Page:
For most small business owners, maintaining good corporate records, often referred to as the corporation’s ‘minute books’, is a lot like going to the dentist: no one enjoys doing it but if you put it off, the result is much more painful.
Business owners and managers want to spend money on business growth and development and often procrastinate when it comes to investing in the maintenance of good corporate records, ensuring that they reflect the business’ current state of affairs.
So why spend the money? Here are 3 great reasons:
1. It’s the law.
Whether you are incorporated under federal or provincial laws, you are required to record certain events in your corporate records including changes to officers and directors, share issuances, changes to the corporation’s registered address or place of business. In some cases, these events must not only be recorded but reported to the appropriate level of government.
2. You may want to raise money.
Or sell your business. Or get a loan from the bank. In each of these scenarios, before the transaction can proceed, the other party will likely want to conduct a thorough and detailed review of your company’s minute books. If the minute books are not up to date, it may delay the transaction until such time as any deficiencies can be remedied. In some cases, such as where a shareholder has died or become disconnected from the business, remedying the deficiencies in the corporate record may be difficult or impossible, resulting in further delay or derailment of the proposed transaction.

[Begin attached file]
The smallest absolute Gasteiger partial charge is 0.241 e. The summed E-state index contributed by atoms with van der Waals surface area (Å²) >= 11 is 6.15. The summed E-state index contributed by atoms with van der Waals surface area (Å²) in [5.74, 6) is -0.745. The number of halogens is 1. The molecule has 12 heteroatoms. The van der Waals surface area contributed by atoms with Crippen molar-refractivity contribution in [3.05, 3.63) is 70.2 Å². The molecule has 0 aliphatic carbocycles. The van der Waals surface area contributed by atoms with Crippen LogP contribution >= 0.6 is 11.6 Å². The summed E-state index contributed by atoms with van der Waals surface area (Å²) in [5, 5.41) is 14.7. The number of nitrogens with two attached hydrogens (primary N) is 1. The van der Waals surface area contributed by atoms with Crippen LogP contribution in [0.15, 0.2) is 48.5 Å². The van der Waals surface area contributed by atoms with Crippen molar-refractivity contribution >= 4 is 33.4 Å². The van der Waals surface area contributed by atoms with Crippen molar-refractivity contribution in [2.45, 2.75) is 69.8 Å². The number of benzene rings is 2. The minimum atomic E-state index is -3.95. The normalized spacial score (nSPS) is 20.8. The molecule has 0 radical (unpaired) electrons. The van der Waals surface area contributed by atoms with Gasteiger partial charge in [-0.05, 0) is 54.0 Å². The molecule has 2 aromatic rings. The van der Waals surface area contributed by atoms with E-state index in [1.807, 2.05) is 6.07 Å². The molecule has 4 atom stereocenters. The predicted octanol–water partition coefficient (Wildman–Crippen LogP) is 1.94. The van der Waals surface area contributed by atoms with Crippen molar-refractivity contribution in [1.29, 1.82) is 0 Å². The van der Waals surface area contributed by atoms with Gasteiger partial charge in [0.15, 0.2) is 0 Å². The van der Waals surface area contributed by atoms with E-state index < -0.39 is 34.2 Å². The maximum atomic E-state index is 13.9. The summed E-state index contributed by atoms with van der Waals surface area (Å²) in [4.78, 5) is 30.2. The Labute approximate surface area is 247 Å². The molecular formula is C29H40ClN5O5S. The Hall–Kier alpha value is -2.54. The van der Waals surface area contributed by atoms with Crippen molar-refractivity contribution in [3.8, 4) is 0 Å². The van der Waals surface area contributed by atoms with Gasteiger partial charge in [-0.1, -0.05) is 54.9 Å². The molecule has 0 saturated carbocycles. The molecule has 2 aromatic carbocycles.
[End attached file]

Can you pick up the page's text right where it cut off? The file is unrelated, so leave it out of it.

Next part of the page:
3. To avoid future litigation.
The corporation’s minute books serve as a record of the decisions taken by the corporation’s management. The minute books will contain a record of what was discussed during the meetings of the corporation’s board of directors and the meetings of its shareholders – indeed, the ‘minutes’ of the meetings. The minute books will also contain copies of the written and oral resolutions taken by the directors and the shareholders, noting who was present when the decision was taken and who held a dissenting view. This type of careful record keeping will go a long way towards settling disputes that may arise subsequently if relations between shareholders become frayed, for example. No director or shareholder can claim a decision was taken without her or his knowledge, where such a detailed record exists.
If any of these reasons resonate with you – and we hope they do! – and you have a sneaking suspicion your company’s corporate records may not be what they ought to be, contact us at firstname.lastname@example.org to discuss how we can assist.